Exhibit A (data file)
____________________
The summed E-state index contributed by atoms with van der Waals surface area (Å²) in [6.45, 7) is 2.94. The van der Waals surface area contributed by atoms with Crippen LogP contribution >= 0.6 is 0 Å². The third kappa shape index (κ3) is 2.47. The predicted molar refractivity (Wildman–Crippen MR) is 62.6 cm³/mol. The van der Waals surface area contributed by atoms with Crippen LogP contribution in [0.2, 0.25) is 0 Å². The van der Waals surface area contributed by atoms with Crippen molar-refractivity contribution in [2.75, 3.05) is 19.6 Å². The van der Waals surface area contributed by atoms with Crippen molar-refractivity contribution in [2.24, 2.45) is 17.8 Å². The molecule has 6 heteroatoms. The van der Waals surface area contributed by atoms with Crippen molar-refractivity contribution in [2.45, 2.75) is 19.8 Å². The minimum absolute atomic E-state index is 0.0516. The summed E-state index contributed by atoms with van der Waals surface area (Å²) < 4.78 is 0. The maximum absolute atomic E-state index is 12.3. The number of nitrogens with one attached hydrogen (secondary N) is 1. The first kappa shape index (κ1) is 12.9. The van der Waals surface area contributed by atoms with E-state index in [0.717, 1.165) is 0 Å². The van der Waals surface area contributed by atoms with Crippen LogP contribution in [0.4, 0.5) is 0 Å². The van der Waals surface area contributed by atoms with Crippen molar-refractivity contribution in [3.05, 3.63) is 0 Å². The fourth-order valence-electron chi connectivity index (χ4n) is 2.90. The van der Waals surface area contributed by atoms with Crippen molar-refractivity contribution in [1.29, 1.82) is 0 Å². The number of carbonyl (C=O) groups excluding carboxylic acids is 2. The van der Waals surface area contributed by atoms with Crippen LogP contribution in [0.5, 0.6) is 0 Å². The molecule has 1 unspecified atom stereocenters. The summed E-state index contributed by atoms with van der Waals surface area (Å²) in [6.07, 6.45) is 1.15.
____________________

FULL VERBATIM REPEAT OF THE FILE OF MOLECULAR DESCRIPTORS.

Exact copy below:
The summed E-state index contributed by atoms with van der Waals surface area (Å²) in [6.45, 7) is 2.94. The van der Waals surface area contributed by atoms with Crippen LogP contribution >= 0.6 is 0 Å². The third kappa shape index (κ3) is 2.47. The predicted molar refractivity (Wildman–Crippen MR) is 62.6 cm³/mol. The van der Waals surface area contributed by atoms with Crippen LogP contribution in [0.2, 0.25) is 0 Å². The van der Waals surface area contributed by atoms with Crippen molar-refractivity contribution in [2.75, 3.05) is 19.6 Å². The van der Waals surface area contributed by atoms with Crippen molar-refractivity contribution in [2.24, 2.45) is 17.8 Å². The molecule has 6 heteroatoms. The van der Waals surface area contributed by atoms with Crippen molar-refractivity contribution in [2.45, 2.75) is 19.8 Å². The minimum absolute atomic E-state index is 0.0516. The summed E-state index contributed by atoms with van der Waals surface area (Å²) < 4.78 is 0. The maximum absolute atomic E-state index is 12.3. The number of nitrogens with one attached hydrogen (secondary N) is 1. The first kappa shape index (κ1) is 12.9. The van der Waals surface area contributed by atoms with E-state index in [0.717, 1.165) is 0 Å². The van der Waals surface area contributed by atoms with Crippen LogP contribution in [0.4, 0.5) is 0 Å². The van der Waals surface area contributed by atoms with Crippen molar-refractivity contribution in [3.05, 3.63) is 0 Å². The fourth-order valence-electron chi connectivity index (χ4n) is 2.90. The van der Waals surface area contributed by atoms with Crippen molar-refractivity contribution in [1.29, 1.82) is 0 Å². The number of carbonyl (C=O) groups excluding carboxylic acids is 2. The van der Waals surface area contributed by atoms with Crippen LogP contribution in [0.5, 0.6) is 0 Å². The molecule has 1 unspecified atom stereocenters. The summed E-state index contributed by atoms with van der Waals surface area (Å²) in [6.07, 6.45) is 1.15.